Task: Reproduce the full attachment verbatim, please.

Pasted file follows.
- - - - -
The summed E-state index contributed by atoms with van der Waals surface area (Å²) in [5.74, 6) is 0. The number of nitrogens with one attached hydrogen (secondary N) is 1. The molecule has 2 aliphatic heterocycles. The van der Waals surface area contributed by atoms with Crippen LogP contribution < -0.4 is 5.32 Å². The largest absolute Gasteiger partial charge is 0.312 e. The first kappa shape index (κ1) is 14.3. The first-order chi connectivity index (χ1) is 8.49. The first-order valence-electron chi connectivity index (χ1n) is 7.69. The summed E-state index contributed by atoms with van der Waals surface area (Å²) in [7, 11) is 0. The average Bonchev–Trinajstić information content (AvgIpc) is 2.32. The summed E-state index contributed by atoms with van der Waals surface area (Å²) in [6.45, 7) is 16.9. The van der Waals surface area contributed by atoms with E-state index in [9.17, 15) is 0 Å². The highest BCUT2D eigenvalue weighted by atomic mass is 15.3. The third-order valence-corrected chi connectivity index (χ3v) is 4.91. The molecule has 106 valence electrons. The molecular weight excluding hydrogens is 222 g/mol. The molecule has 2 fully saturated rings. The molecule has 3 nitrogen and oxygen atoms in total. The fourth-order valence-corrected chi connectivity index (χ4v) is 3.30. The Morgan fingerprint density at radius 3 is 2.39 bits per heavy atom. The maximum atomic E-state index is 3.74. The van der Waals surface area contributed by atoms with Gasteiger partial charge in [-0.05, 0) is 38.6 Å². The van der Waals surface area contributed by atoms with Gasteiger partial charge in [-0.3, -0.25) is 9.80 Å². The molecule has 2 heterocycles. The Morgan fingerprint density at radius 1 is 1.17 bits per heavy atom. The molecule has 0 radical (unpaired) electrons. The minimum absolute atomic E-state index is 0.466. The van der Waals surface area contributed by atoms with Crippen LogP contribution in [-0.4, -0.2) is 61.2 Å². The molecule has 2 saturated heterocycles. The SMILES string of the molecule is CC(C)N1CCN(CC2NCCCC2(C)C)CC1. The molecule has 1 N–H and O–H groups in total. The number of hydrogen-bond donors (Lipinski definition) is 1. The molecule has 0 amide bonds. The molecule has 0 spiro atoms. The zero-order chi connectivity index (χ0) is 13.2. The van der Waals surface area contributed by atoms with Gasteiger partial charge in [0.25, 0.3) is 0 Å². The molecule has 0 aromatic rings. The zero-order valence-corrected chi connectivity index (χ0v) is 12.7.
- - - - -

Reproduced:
The summed E-state index contributed by atoms with van der Waals surface area (Å²) in [5.74, 6) is 0. The number of nitrogens with one attached hydrogen (secondary N) is 1. The molecule has 2 aliphatic heterocycles. The van der Waals surface area contributed by atoms with Crippen LogP contribution < -0.4 is 5.32 Å². The largest absolute Gasteiger partial charge is 0.312 e. The first kappa shape index (κ1) is 14.3. The first-order chi connectivity index (χ1) is 8.49. The first-order valence-electron chi connectivity index (χ1n) is 7.69. The summed E-state index contributed by atoms with van der Waals surface area (Å²) in [7, 11) is 0. The average Bonchev–Trinajstić information content (AvgIpc) is 2.32. The summed E-state index contributed by atoms with van der Waals surface area (Å²) in [6.45, 7) is 16.9. The van der Waals surface area contributed by atoms with E-state index in [9.17, 15) is 0 Å². The highest BCUT2D eigenvalue weighted by atomic mass is 15.3. The third-order valence-corrected chi connectivity index (χ3v) is 4.91. The molecule has 106 valence electrons. The molecular weight excluding hydrogens is 222 g/mol. The molecule has 2 fully saturated rings. The molecule has 3 nitrogen and oxygen atoms in total. The fourth-order valence-corrected chi connectivity index (χ4v) is 3.30. The Morgan fingerprint density at radius 3 is 2.39 bits per heavy atom. The maximum atomic E-state index is 3.74. The van der Waals surface area contributed by atoms with Gasteiger partial charge in [-0.05, 0) is 38.6 Å². The van der Waals surface area contributed by atoms with Gasteiger partial charge in [-0.3, -0.25) is 9.80 Å². The molecule has 2 heterocycles. The Morgan fingerprint density at radius 1 is 1.17 bits per heavy atom. The molecule has 0 radical (unpaired) electrons. The minimum absolute atomic E-state index is 0.466. The van der Waals surface area contributed by atoms with Crippen LogP contribution in [-0.4, -0.2) is 61.2 Å². The molecule has 2 saturated heterocycles. The SMILES string of the molecule is CC(C)N1CCN(CC2NCCCC2(C)C)CC1. The molecule has 1 N–H and O–H groups in total. The number of hydrogen-bond donors (Lipinski definition) is 1. The molecule has 0 amide bonds. The molecule has 0 spiro atoms. The zero-order chi connectivity index (χ0) is 13.2. The van der Waals surface area contributed by atoms with Gasteiger partial charge in [0.25, 0.3) is 0 Å². The molecule has 0 aromatic rings. The zero-order valence-corrected chi connectivity index (χ0v) is 12.7.